IDEAS home Printed from https://ideas.repec.org/
MyIDEAS: Login to save this paper or follow this series

Stable Partial Agglomeration in a New Economic Geography Model with Urban Frictions

  • Sylvain Barde

    (University of Kent)

This paper extends the Puga (1999) model by introducing urban frictions. It assumes that the agglomeration of manufacturing in a city imposes a cost on the inhabitants of the agglomerated region. Furthermore, an implicit function methodology is developed to provide a numerical stability function that does not require prior analytical work. Simulations reveal that these numerical stability conditions are consistent with the original Puga (1999) analytical predictions. The central finding is that the extension significantly alters the agglomeration properties of the original Puga framework. In particular, partial agglomeration becomes a stable long run outcome in both with and without migration. Furthermore, the level of sensitivity of the agglomeration to the friction cost market parameters is shown to be different in the both cases. This outlines the need to evaluate the imperfectness of migration when modifying the urban geography as a policy implication.

If you experience problems downloading a file, check if you have the proper application to view it first. In case of further problems read the IDEAS help page. Note that these files are not on the IDEAS site. Please be patient as the files may be large.

File URL: http://spire.sciencespo.fr/hdl:/2441/8001/resources/sbarde-wp-0702.pdf
Download Restriction: no

Paper provided by Sciences Po in its series Sciences Po publications with number 07/02.

as
in new window

Length:
Date of creation: Jan 2007
Date of revision:
Handle: RePEc:spo:wpmain:info:hdl:2441/8001
Contact details of provider: Web page: http://www.sciencespo.fr/

More information through EDIRC

References listed on IDEAS
Please report citation or reference errors to , or , if you are the registered author of the cited work, log in to your RePEc Author Service profile, click on "citations" and make appropriate adjustments.:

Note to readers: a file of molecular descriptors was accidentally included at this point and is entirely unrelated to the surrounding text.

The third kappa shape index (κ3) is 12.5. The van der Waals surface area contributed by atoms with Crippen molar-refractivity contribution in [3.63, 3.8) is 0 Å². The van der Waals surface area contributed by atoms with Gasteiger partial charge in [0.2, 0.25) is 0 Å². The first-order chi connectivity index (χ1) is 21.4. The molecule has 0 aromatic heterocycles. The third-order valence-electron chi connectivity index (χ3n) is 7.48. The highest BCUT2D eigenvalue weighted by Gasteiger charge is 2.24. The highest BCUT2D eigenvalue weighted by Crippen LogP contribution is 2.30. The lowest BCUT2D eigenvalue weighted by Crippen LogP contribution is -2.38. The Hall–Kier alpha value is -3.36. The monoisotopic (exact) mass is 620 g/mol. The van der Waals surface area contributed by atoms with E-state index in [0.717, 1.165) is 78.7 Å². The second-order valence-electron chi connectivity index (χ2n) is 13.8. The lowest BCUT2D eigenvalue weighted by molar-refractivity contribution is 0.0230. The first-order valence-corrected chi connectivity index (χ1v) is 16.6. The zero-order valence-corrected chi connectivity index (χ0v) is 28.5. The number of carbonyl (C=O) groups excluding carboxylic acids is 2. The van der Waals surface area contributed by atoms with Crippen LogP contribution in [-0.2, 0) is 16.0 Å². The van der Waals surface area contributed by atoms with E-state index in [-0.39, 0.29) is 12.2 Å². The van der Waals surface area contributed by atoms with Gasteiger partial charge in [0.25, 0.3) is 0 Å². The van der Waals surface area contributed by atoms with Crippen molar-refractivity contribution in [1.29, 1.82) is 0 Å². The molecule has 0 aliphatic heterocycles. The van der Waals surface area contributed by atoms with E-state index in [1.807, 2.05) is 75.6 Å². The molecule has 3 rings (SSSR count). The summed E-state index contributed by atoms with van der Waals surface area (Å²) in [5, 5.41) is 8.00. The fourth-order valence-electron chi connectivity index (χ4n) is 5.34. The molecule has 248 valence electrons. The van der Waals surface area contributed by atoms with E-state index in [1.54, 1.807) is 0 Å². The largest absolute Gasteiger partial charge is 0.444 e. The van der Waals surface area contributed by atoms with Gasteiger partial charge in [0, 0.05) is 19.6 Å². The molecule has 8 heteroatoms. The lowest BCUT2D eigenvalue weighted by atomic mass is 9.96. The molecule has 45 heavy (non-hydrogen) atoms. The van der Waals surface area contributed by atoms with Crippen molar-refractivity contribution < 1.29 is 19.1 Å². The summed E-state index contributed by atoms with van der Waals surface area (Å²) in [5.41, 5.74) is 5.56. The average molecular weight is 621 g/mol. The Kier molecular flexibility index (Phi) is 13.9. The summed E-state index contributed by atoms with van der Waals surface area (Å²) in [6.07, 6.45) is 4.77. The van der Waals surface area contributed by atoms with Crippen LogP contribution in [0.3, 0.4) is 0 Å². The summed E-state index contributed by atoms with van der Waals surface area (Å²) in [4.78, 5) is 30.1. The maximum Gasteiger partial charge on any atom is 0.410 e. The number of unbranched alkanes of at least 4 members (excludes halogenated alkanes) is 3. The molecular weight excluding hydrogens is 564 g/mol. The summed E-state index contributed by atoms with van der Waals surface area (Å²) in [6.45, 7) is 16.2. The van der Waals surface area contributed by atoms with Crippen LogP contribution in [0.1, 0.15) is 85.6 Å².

as in new window
  1. ZENOU, Yves & SMITH, Tony E., 1994. "Efficiency Wages, Involuntary Unemployment and Urban Spatial Structure," CORE Discussion Papers 1994076, Université catholique de Louvain, Center for Operations Research and Econometrics (CORE).
  2. Anthony J. Venables, 1993. "Equilibrium Locations of Vertically Linked Industries," CEP Discussion Papers dp0137, Centre for Economic Performance, LSE.
  3. Ellison, Glenn & Glaeser, Edward L, 1997. "Geographic Concentration in U.S. Manufacturing Industries: A Dartboard Approach," Journal of Political Economy, University of Chicago Press, vol. 105(5), pages 889-927, October.
  4. Ottaviano, Gianmarco & Puga, Diego, 1997. "Agglomeration in the Global Economy: A Survey of the 'New Economic Geography'," CEPR Discussion Papers 1699, C.E.P.R. Discussion Papers.
  5. H. Hanson, Gordon, 2005. "Market potential, increasing returns and geographic concentration," Journal of International Economics, Elsevier, vol. 67(1), pages 1-24, September.
  6. Smith, Tony E. & Zenou, Yves, 2003. "Spatial mismatch, search effort, and urban spatial structure," Journal of Urban Economics, Elsevier, vol. 54(1), pages 129-156, July.
  7. Martin, Philippe & Rogers, Carol Ann, 1995. "Industrial location and public infrastructure," Journal of International Economics, Elsevier, vol. 39(3-4), pages 335-351, November.
  8. Henry G. Overman, 2004. "Can we learn anything from economic geography proper?," LSE Research Online Documents on Economics 599, London School of Economics and Political Science, LSE Library.